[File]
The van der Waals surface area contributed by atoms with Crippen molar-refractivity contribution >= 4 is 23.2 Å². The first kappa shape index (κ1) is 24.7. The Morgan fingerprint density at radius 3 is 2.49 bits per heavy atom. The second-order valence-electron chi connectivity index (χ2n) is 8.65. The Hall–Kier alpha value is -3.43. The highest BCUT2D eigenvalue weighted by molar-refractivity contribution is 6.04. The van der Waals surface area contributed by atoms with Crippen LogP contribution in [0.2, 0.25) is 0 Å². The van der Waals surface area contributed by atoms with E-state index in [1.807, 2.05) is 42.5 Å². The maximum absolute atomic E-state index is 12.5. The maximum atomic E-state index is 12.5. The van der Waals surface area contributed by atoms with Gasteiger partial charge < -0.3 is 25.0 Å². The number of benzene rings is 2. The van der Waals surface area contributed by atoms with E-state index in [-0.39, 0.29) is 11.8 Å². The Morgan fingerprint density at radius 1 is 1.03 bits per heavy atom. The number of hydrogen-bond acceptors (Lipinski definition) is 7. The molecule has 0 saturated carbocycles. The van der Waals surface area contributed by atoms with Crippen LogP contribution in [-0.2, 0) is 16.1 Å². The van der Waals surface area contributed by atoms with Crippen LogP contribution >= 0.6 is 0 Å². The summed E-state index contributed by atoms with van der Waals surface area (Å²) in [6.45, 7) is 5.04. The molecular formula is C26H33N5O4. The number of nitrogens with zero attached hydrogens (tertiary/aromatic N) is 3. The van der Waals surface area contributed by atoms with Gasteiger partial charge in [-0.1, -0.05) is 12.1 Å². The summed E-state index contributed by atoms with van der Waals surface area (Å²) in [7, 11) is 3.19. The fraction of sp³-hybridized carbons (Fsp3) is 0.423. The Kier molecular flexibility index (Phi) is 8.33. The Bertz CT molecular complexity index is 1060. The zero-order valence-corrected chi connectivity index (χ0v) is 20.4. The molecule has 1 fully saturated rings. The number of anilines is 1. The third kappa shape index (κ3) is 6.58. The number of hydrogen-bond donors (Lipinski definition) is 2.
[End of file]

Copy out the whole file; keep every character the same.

The van der Waals surface area contributed by atoms with Crippen molar-refractivity contribution >= 4 is 23.2 Å². The first kappa shape index (κ1) is 24.7. The Morgan fingerprint density at radius 3 is 2.49 bits per heavy atom. The second-order valence-electron chi connectivity index (χ2n) is 8.65. The Hall–Kier alpha value is -3.43. The highest BCUT2D eigenvalue weighted by molar-refractivity contribution is 6.04. The van der Waals surface area contributed by atoms with Crippen LogP contribution in [0.2, 0.25) is 0 Å². The van der Waals surface area contributed by atoms with E-state index in [1.807, 2.05) is 42.5 Å². The maximum absolute atomic E-state index is 12.5. The maximum atomic E-state index is 12.5. The van der Waals surface area contributed by atoms with Gasteiger partial charge < -0.3 is 25.0 Å². The number of benzene rings is 2. The van der Waals surface area contributed by atoms with E-state index in [-0.39, 0.29) is 11.8 Å². The Morgan fingerprint density at radius 1 is 1.03 bits per heavy atom. The number of hydrogen-bond acceptors (Lipinski definition) is 7. The molecule has 0 saturated carbocycles. The van der Waals surface area contributed by atoms with Crippen LogP contribution in [-0.2, 0) is 16.1 Å². The van der Waals surface area contributed by atoms with Crippen LogP contribution >= 0.6 is 0 Å². The summed E-state index contributed by atoms with van der Waals surface area (Å²) in [6.45, 7) is 5.04. The molecular formula is C26H33N5O4. The number of nitrogens with zero attached hydrogens (tertiary/aromatic N) is 3. The van der Waals surface area contributed by atoms with Gasteiger partial charge in [-0.1, -0.05) is 12.1 Å². The summed E-state index contributed by atoms with van der Waals surface area (Å²) in [7, 11) is 3.19. The fraction of sp³-hybridized carbons (Fsp3) is 0.423. The Kier molecular flexibility index (Phi) is 8.33. The Bertz CT molecular complexity index is 1060. The zero-order valence-corrected chi connectivity index (χ0v) is 20.4. The molecule has 1 fully saturated rings. The number of anilines is 1. The third kappa shape index (κ3) is 6.58. The number of hydrogen-bond donors (Lipinski definition) is 2.